A study challenges the fishing industry's contention that trawling has a low carbon footprint

A study challenges the fishing industry’s contention that trawling has a low carbon footprint

A study has challenged the often-stated contention of the fishing industry that it has one of the lowest carbon footprints of any form of food production, writes Charles Clover, Executive Director of the Blue Marine Foundation.

The first study to look into the climate change impact of bottom trawling, a damaging fishing method used worldwide that drags heavy nets across the ocean floor, has found that its global emissions are equivalent to those from the entire global aviation sector.

Previous studies have looked at the emissions from the fuel burnt, not the carbon stirred into the water column or the damage trawling causes to plants and animals on the seabed that can soak up carbon.

The study by 26 scientists published in Nature finds that the amount of carbon dioxide released into the ocean from the practice of trawling is larger than most countries’ annual carbon emissions – and the UK is one of the top ten countries in whose waters the damage is being caused, with others being China, Russia and Italy.

Dr Trisha Atwood of Utah State University, a co-author of the paper, said: “The ocean floor is the world’s largest carbon storehouse. If we’re to succeed in stopping global warming, we must leave the carbon-rich seabed undisturbed. Yet every day, we are trawling the seafloor, depleting its biodiversity and mobilizing millennia-old carbon and thus exacerbating climate change.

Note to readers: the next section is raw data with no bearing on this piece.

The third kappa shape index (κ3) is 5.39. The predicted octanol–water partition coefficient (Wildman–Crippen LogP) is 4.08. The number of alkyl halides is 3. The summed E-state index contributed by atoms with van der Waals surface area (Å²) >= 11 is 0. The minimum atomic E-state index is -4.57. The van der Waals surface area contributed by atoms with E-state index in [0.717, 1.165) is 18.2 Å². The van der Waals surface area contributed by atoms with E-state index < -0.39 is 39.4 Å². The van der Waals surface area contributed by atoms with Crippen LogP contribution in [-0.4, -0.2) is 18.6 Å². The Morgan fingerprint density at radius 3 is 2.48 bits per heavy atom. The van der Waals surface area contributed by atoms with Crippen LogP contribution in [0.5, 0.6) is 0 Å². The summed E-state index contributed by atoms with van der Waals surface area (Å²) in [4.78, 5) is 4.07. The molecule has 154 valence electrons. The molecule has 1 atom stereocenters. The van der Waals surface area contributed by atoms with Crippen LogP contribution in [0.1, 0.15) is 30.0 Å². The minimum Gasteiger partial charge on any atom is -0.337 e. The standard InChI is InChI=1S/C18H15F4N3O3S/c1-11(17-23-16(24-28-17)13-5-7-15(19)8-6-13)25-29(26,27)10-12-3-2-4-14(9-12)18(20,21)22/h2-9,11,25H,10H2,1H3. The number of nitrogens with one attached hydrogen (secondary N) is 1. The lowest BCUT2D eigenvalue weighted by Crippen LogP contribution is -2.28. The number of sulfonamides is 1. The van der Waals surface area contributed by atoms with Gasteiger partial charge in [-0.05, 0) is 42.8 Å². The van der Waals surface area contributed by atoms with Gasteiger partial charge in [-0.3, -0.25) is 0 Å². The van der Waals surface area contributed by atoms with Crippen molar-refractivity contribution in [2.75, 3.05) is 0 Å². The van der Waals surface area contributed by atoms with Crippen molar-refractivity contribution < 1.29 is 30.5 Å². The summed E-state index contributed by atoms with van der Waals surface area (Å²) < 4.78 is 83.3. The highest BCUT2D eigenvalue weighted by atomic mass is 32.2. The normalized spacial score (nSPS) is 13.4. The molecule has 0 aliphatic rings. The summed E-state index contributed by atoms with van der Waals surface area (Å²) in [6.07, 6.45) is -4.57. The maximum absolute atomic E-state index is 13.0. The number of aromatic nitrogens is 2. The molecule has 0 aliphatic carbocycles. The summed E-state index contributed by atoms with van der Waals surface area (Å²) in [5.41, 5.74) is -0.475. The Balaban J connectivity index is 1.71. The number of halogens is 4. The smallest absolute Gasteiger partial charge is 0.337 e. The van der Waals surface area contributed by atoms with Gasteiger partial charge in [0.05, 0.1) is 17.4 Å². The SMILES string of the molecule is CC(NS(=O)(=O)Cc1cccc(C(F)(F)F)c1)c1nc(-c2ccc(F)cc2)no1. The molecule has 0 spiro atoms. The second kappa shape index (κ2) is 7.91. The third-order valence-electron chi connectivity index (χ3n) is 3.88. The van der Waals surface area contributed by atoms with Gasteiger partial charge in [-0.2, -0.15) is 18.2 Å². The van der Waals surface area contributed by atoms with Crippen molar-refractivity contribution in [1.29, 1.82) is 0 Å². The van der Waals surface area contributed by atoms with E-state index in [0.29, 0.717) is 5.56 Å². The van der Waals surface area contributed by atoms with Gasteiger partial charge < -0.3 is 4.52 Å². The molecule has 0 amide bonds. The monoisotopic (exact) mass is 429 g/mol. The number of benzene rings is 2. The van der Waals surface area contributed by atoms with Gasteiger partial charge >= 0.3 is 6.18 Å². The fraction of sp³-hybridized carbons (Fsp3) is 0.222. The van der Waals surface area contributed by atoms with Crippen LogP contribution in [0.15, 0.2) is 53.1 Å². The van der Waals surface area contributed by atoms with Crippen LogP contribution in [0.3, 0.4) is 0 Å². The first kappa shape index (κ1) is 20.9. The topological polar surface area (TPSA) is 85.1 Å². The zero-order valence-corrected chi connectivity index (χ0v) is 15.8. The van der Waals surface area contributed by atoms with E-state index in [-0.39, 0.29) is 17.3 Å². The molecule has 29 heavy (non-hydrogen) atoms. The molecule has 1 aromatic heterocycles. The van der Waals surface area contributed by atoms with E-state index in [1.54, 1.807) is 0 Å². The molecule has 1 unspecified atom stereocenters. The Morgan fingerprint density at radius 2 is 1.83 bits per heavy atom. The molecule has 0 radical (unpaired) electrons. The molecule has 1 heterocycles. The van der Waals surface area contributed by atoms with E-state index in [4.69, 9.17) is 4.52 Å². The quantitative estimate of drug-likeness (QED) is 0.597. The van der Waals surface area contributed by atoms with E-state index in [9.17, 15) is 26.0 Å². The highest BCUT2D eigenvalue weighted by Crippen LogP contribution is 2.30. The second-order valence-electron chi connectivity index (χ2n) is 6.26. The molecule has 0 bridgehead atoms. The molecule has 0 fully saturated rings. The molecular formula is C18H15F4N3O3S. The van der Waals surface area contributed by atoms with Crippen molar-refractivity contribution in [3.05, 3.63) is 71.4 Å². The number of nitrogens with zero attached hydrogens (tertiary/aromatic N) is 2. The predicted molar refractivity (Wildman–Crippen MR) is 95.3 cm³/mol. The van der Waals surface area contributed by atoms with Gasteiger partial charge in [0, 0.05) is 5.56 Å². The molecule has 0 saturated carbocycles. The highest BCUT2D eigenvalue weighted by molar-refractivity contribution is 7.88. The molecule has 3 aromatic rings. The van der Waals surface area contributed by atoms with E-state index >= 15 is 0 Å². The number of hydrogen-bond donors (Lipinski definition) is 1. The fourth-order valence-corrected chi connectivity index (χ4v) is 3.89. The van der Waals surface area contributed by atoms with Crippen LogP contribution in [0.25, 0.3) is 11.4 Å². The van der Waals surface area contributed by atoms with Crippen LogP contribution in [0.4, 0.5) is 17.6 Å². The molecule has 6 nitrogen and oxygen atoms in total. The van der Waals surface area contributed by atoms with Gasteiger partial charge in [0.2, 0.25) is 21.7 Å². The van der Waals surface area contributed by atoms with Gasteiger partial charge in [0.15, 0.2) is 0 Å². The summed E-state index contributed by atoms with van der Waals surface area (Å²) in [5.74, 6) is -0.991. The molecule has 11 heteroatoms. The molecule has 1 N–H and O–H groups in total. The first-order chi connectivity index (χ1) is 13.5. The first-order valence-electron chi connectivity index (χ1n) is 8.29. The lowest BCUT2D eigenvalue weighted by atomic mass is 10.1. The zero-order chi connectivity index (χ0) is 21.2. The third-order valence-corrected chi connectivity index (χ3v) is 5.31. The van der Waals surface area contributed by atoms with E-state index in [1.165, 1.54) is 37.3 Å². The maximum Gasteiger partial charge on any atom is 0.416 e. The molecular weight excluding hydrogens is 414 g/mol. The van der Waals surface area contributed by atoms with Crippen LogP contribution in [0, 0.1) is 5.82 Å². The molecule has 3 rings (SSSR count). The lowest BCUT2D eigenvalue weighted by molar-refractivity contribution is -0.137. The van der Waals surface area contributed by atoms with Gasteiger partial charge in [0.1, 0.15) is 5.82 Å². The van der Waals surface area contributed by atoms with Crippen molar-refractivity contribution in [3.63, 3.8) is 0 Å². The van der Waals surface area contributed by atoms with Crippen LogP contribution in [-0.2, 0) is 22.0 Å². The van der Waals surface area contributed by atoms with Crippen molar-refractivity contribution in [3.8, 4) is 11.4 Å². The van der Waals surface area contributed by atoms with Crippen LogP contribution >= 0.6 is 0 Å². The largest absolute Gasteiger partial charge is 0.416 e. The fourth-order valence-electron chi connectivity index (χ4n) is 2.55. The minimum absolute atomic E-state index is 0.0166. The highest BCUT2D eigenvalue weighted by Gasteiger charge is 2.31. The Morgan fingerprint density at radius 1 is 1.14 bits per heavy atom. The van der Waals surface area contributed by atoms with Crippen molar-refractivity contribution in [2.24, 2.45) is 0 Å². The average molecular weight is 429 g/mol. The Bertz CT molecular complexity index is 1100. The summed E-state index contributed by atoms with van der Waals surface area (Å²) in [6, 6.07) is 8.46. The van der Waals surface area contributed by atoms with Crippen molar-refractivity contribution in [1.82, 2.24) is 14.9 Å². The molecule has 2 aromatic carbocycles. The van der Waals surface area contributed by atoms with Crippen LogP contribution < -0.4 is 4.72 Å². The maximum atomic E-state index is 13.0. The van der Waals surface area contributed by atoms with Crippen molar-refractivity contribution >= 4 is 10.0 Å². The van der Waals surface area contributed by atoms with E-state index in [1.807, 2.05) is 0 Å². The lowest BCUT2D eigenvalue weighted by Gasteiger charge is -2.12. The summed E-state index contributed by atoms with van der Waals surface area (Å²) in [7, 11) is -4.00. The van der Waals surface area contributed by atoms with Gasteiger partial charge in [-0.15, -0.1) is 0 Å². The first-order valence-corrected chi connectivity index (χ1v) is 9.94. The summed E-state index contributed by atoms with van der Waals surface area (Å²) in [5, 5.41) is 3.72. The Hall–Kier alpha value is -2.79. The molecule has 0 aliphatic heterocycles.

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“Our findings about the climate impacts of bottom trawling will make the activities on the ocean’s seabed hard to ignore in climate plans going forward.”

The study finds that countries with the highest potential to contribute to climate change mitigation via protection of carbon stocks are those with large national waters and large industrial bottom trawl fisheries. It calculates that eliminating 90 per cent of the present risk of carbon disturbance due to bottom trawling would require protecting only about 4 per cent of the ocean, mostly within national waters.

Dr Enric Sala, explorer in residence at the National Geographic Society and lead author of the study, Protecting the global ocean for biodiversity, food and climate said: “Ocean life has been declining worldwide because of overfishing, habitat destruction and climate change. Yet only 7 per cent of the ocean is currently under some kind of protection.”

“In this study, we’ve pioneered a new way to identify the places that—if strongly protected—will boost food production and safeguard marine life, all while reducing carbon emissions,” Dr Sala said.

“It’s clear that humanity and the economy will benefit from a healthier ocean. And we can realize those benefits quickly if countries work together to protect at least 30 per cent of the ocean by 2030.”

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Study challenges fishing industry’s contention on environmental impact of trawling

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